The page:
“When I was a boy, I wanted to travel and see the world… but then I found Rome and found my world.”
– Federico Fellini
My final stop Rome– ‘The Eternal City’–
Whenever you need a very quick high, all you have to do is walk the streets of Rome– with its seemingly crazed, screaming honking- drivers, towering crumbling edifices, iconic fountains and cathedrals and those Spanish Steps that lead to forever.
Turning down a quaint, flower-box filled alleyway into the historic piazza Campo de’ Fiori, I walked toward Federico Fellini’s colorful looking apartment building (and a few doors down, Audrey Hepburn’s old digs.) During my walk, I was beginning to understand a bit of what this ancient city had fed into Fellini’s night- time dreams that later he brilliantly transformed into his iconic films (i.e. La Dolce Vita, 8 ½ and Roma) When the young Federico moved into his Campo de’ Fiori red splashed building at 18 years of age, it was just the beginning of his wild, lifetime love affair with this dramatic, almost ‘operatic’ city. Across town, I later stopped by another of my Italian idols’ residence– quietly stepping into the great Anna Magnani’s elegant apartment lobby. As I gazed around, I saw the doorman walking toward me …I smiled, waved and disappeared. I had done my paparazzi pilgrimage. It was time for some serious historical sight seeing.
Several times I have been to this city– but on previous trips I always seemed to miss the great Roman landmarks because of time restrictions– this trip I made sure I had three days to traipse Fellini’s and Caesar’s City.
One of my first stops, led by a charming Italian guide named Serena, was the infamous Colosseum, also known as the Flavian Amphitheatre. Construction began under the Emperor Vespasian in 72 AD and was completed in 80 AD using over 60,000 Jewish slaves. (The Jews, who were taken to Rome as prisoners to be used as slaves, were eventually ransomed or set free by their Roman masters. They settled as traders on the right bank of the Tiber, and thus originated the Jewish quarter in Rome).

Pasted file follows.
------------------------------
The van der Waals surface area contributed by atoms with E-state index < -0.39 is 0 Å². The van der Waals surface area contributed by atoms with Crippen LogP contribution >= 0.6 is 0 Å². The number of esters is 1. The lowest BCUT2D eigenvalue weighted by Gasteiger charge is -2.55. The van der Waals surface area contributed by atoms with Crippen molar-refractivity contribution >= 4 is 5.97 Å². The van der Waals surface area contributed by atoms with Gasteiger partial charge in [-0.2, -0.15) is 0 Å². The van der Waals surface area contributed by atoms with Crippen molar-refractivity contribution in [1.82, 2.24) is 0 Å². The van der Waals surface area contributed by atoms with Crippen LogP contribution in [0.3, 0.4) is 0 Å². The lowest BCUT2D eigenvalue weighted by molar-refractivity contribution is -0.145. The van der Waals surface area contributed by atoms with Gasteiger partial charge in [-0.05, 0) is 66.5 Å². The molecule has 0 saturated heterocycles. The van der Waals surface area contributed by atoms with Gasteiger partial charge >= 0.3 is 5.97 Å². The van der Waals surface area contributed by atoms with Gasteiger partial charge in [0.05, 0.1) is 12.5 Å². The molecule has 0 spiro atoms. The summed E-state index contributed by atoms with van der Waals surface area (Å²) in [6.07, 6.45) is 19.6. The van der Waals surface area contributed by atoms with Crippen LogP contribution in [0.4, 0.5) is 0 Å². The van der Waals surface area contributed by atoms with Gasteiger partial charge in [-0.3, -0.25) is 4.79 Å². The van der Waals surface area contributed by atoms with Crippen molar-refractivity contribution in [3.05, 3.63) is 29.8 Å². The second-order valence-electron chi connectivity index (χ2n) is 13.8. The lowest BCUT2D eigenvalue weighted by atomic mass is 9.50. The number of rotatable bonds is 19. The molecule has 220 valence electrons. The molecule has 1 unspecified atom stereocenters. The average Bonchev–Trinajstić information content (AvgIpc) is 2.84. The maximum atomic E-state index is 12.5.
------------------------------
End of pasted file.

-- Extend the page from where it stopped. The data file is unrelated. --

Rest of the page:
The Colosseum is the largest amphitheater in the world and is also considered one of the greatest works of architecture and engineering. It has 80 entrances and in ancient times, seated up to 80,000 spectators. It was used for gladiatorial contests and public spectacles, such as mock sea battles, animal hunts, executions, re-enactments of famous battles, and dramas based on Classical mythology. Gladiators, used in many of the spectacles, were marginalized persons (or criminals) in Roman society, without the rights of citizenship and were essentially slaves– but the gladiator was also greatly admired by the Roman citizens… so much so, that Gladiator blood was recommended by Roman physicians to aid various ailments, including epilepsy and infertility.
It is estimated that the games played in the Colosseum, for hundreds of years, took the lives of about 500,000 people and over a million wild animals. The sheer quantity of slaughter in the Colosseum saw the numbers of lions, jaguars, and tigers plummet across the globe. Roman hunting and games, absolutely devastated the wildlife of North Africa and the entire Mediterranean region, wiping some species of animal off the map entirely.
“As soon as I crossed the Italian border, my health and life seemed to be magically restored. There was the sun and there were the smiling Italians.”
– From The Selected Letters of Tennessee Williams: 1945-1957
Walking up the 135 Spanish Steps, I immediately thought of my favorite American playwright, Tennessee Williams, who arrived in Rome in 1948, “in need of a change of scenery.” He wrote about the derelicts, prostitutes and boys for sale, who collected on the stairs, as the sun lowered over the city. Tennessee was addicted to Rome and always, in his life, when he had the need to ‘flee,’ it was to Rome.
Architect Francesco de Sanctis designed the Spanish Steps in 1725. He built the stairs to link the Trinità dei Monti Church situated at the top, to the Spanish square below…
Although I was so happy to see the Steps again, I was rather depressed to see a new structure added smack dab in the center of the square below … a McDonald’s!– I’m sure Tennessee would have howled with laughter at the craziness of an “American hamburger joint,” poking it’s head out over such history.
Next to the Spanish Steps is The Keats-Shelley Memorial House, a museum commemorating the Romantic poets John Keats and Percy Bysshe Shelley. The museum houses one of the world’s most extensive and beautiful collections of memorabilia, letters, manuscripts, and paintings relating to Keats and Shelley.